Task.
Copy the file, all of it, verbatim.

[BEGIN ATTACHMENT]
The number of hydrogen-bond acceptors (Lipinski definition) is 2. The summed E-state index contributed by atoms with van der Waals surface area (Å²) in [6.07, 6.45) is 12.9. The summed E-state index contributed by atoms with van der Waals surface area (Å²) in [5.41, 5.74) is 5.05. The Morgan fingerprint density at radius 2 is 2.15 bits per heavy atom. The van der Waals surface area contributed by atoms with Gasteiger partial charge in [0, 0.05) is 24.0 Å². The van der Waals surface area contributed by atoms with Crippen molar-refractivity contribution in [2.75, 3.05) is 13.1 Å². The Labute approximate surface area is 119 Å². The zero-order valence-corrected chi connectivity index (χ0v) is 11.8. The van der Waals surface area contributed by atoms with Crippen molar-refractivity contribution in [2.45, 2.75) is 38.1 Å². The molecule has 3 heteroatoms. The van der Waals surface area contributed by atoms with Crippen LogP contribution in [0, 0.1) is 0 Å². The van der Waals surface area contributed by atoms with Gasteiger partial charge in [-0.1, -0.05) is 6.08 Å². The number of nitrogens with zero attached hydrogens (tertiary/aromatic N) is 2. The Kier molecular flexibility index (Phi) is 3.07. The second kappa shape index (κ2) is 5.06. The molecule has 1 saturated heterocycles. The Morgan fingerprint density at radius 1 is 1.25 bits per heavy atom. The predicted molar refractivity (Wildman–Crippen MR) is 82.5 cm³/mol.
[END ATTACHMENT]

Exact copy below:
The number of hydrogen-bond acceptors (Lipinski definition) is 2. The summed E-state index contributed by atoms with van der Waals surface area (Å²) in [6.07, 6.45) is 12.9. The summed E-state index contributed by atoms with van der Waals surface area (Å²) in [5.41, 5.74) is 5.05. The Morgan fingerprint density at radius 2 is 2.15 bits per heavy atom. The van der Waals surface area contributed by atoms with Gasteiger partial charge in [0, 0.05) is 24.0 Å². The van der Waals surface area contributed by atoms with Crippen molar-refractivity contribution in [2.75, 3.05) is 13.1 Å². The Labute approximate surface area is 119 Å². The zero-order valence-corrected chi connectivity index (χ0v) is 11.8. The van der Waals surface area contributed by atoms with Crippen molar-refractivity contribution in [2.45, 2.75) is 38.1 Å². The molecule has 3 heteroatoms. The van der Waals surface area contributed by atoms with Crippen LogP contribution in [0, 0.1) is 0 Å². The van der Waals surface area contributed by atoms with Gasteiger partial charge in [-0.1, -0.05) is 6.08 Å². The number of nitrogens with zero attached hydrogens (tertiary/aromatic N) is 2. The Kier molecular flexibility index (Phi) is 3.07. The second kappa shape index (κ2) is 5.06. The molecule has 1 saturated heterocycles. The Morgan fingerprint density at radius 1 is 1.25 bits per heavy atom. The predicted molar refractivity (Wildman–Crippen MR) is 82.5 cm³/mol.